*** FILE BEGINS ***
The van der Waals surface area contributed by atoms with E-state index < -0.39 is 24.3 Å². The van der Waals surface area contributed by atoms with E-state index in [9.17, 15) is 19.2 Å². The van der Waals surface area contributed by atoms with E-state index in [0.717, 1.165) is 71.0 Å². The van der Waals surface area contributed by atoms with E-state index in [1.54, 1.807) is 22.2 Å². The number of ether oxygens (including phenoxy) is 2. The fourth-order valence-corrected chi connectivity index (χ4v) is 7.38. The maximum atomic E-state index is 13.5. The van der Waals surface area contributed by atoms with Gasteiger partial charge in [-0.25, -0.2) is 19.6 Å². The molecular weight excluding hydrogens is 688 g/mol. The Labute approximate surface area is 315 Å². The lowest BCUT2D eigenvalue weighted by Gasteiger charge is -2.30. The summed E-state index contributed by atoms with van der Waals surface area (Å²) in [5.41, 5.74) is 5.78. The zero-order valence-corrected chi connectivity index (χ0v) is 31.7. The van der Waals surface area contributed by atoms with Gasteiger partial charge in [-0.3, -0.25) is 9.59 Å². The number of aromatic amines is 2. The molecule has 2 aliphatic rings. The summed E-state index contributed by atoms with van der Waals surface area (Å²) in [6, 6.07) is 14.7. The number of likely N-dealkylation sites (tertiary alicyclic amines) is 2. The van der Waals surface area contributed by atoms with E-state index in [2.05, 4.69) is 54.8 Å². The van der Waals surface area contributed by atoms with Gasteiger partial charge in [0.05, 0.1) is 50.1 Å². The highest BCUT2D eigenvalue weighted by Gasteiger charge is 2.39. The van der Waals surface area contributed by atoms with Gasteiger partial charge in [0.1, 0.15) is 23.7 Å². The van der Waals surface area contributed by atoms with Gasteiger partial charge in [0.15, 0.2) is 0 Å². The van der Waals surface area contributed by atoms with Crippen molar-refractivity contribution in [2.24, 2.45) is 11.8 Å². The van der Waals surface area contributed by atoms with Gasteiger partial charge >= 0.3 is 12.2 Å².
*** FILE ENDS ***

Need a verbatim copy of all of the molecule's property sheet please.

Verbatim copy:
The van der Waals surface area contributed by atoms with E-state index < -0.39 is 24.3 Å². The van der Waals surface area contributed by atoms with E-state index in [9.17, 15) is 19.2 Å². The van der Waals surface area contributed by atoms with E-state index in [0.717, 1.165) is 71.0 Å². The van der Waals surface area contributed by atoms with E-state index in [1.54, 1.807) is 22.2 Å². The number of ether oxygens (including phenoxy) is 2. The fourth-order valence-corrected chi connectivity index (χ4v) is 7.38. The maximum atomic E-state index is 13.5. The van der Waals surface area contributed by atoms with Gasteiger partial charge in [-0.25, -0.2) is 19.6 Å². The molecular weight excluding hydrogens is 688 g/mol. The Labute approximate surface area is 315 Å². The lowest BCUT2D eigenvalue weighted by Gasteiger charge is -2.30. The summed E-state index contributed by atoms with van der Waals surface area (Å²) in [5.41, 5.74) is 5.78. The zero-order valence-corrected chi connectivity index (χ0v) is 31.7. The van der Waals surface area contributed by atoms with Gasteiger partial charge in [-0.3, -0.25) is 9.59 Å². The number of aromatic amines is 2. The molecule has 2 aliphatic rings. The summed E-state index contributed by atoms with van der Waals surface area (Å²) in [6, 6.07) is 14.7. The number of likely N-dealkylation sites (tertiary alicyclic amines) is 2. The van der Waals surface area contributed by atoms with E-state index in [2.05, 4.69) is 54.8 Å². The van der Waals surface area contributed by atoms with Gasteiger partial charge in [0.05, 0.1) is 50.1 Å². The highest BCUT2D eigenvalue weighted by Gasteiger charge is 2.39. The van der Waals surface area contributed by atoms with Gasteiger partial charge in [0.1, 0.15) is 23.7 Å². The van der Waals surface area contributed by atoms with Gasteiger partial charge in [0.15, 0.2) is 0 Å². The van der Waals surface area contributed by atoms with Crippen molar-refractivity contribution in [2.24, 2.45) is 11.8 Å². The van der Waals surface area contributed by atoms with Gasteiger partial charge >= 0.3 is 12.2 Å².